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I've read that "would rather" has two different constructions; same subject and different subjects. Some of the examples have been listed below:

  1. I would rather they did something about it.

Question 1: Does it mean "I would prefer them to do something about it" at present moment or in the future?

  1. Rahul joined Engineering but he'd rather has joined medicine.

Question 2. Does it mean "He would have preferred to join medicine but he joined Engineering"

  1. I would rather you stayed at home tonight.

Question 3. Can't we just say "you would rather stayed at home tonight." Without changing the meaning of above sentence?

Source: http://dictionary.cambridge.org/grammar/british-grammar/would-rather-would-sooner#would-rather-would-sooner__1

Note: I have read this question "I would rather did it myself" or "I would rather do it myself"? which is a bit similar to my question because both are about "would rather". But all the example sentences and questions that I have asked in my question are different.

  • If you want You ... as the first word, you'd better use You'd better stay at home tonight. – Damkerng T. Sep 23 '16 at 13:26
  • @Alan carmack,I'm afraid to say that this question isn't the duplicate of previous though both the questions are about "would rather".All the example sentences that I've written in my post are completely different and what I'm asking about is all different.I am not asking about" myself" here.So,It's no faiir to mark this question as duplicate.Thanks – yubraj Sep 23 '16 at 14:23
  • half of this question is about same subject/different subject usage of would rather. I can't find any other questions that address this issue so I'm voting to keep this question open. – JavaLatte Sep 23 '16 at 18:04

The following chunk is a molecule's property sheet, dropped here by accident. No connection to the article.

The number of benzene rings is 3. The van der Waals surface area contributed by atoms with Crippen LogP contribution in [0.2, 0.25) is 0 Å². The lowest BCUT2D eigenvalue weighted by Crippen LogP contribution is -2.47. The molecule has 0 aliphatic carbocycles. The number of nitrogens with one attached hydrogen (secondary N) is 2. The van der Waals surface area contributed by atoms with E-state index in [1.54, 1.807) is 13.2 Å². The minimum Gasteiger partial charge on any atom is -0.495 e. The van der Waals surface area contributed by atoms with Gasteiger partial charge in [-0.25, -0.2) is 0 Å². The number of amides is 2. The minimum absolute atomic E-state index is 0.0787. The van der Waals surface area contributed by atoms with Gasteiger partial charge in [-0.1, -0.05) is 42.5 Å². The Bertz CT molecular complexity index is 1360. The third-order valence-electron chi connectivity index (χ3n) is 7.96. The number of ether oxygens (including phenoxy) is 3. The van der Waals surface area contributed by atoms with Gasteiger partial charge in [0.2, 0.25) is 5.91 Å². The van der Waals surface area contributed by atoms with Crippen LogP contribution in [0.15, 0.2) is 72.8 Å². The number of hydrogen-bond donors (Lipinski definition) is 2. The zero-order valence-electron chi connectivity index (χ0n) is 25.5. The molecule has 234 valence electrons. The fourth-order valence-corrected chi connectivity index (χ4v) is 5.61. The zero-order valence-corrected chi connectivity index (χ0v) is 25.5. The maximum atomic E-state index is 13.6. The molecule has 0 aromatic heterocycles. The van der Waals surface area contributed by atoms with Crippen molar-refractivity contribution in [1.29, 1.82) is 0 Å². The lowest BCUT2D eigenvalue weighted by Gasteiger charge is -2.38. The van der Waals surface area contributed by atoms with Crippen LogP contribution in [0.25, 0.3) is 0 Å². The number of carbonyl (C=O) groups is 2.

• @javalette,Think you.But it's still marked as duplicate – yubraj Sep 23 '16 at 22:44
  • yes, @yubrajsharma. That sometimes happens when you ask several questions in one question, and there is another question that answers one of the questions in your question. – JavaLatte Sep 24 '16 at 6:26
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Your interpretations of all the meanings except 3 are correct: 3 means "he wishes he had joined medicine".

You alternative ways of phrasing it (Q1.2 and Q4.2) are not correct, though.

I would rather...

This specifies who wants something to happen.

... they did something about it...

This specifies who should do something.

  1. I would rather they did something about it...

This specifies that I want them to do something.

1.2 They would rather do something about it...

This specifies that they want themselves to do something.

  1. I would rather you stayed at home tonight

This specifies that I want you to stay at home tonight.

4.2 you would rather stay at home tonight

This specifies that you want yourself to stay at home tonight.

  • @javalette,I'm not understanding No4.2, which you have described at last. you said it means" you want yourself to stay at home".who are you calling 'you'?, speaker or the person whom the speaker refers to ?Another question: can't we use past tense "you would rather stayed at home tonight" ? why ? – yubraj Sep 24 '16 at 8:41
  • you is the listener. Sentence 4 has two subjects: I want you to stay at home tonight. If you change I to you it obviously means something different. I would rather means I want. you would rather means you want. – JavaLatte Sep 24 '16 at 11:39
  • @javalette,Thank you,I got what you mean. But I wonder why I'm not answered of this question ell.stackexchange.com/questions/104240/… – yubraj Sep 24 '16 at 14:39
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  1. It means that right now, they are only talking. Instead, you wish that they would do something.

  2. You are correct. It means you are not happy that you have been rung at work, with the implication that being rung elsewhere would be okay.

  3. Corrected: "Rahul joined Engineering, but he'd rather have joined Medicine." So, Rahul wanted to join Medicine, but for some reason was unable to so he joined Engineering instead.

  4. In this tense, it means that before "tonight" (e.g. in the afternoon) you are telling someone that you would prefer them to stay at home tonight. The sentence "you'd rather stayed at home tonight" doesn't make grammatical sense, but you could say "you'd rather stay at home tonight" which sounds awkward and is telling someone what they are thinking. It wouldn't really be used unless you were trying to imply that someone should stay home for a particular reason. If you added a question mark, it's asking someone if they would prefer to stay home tonight.

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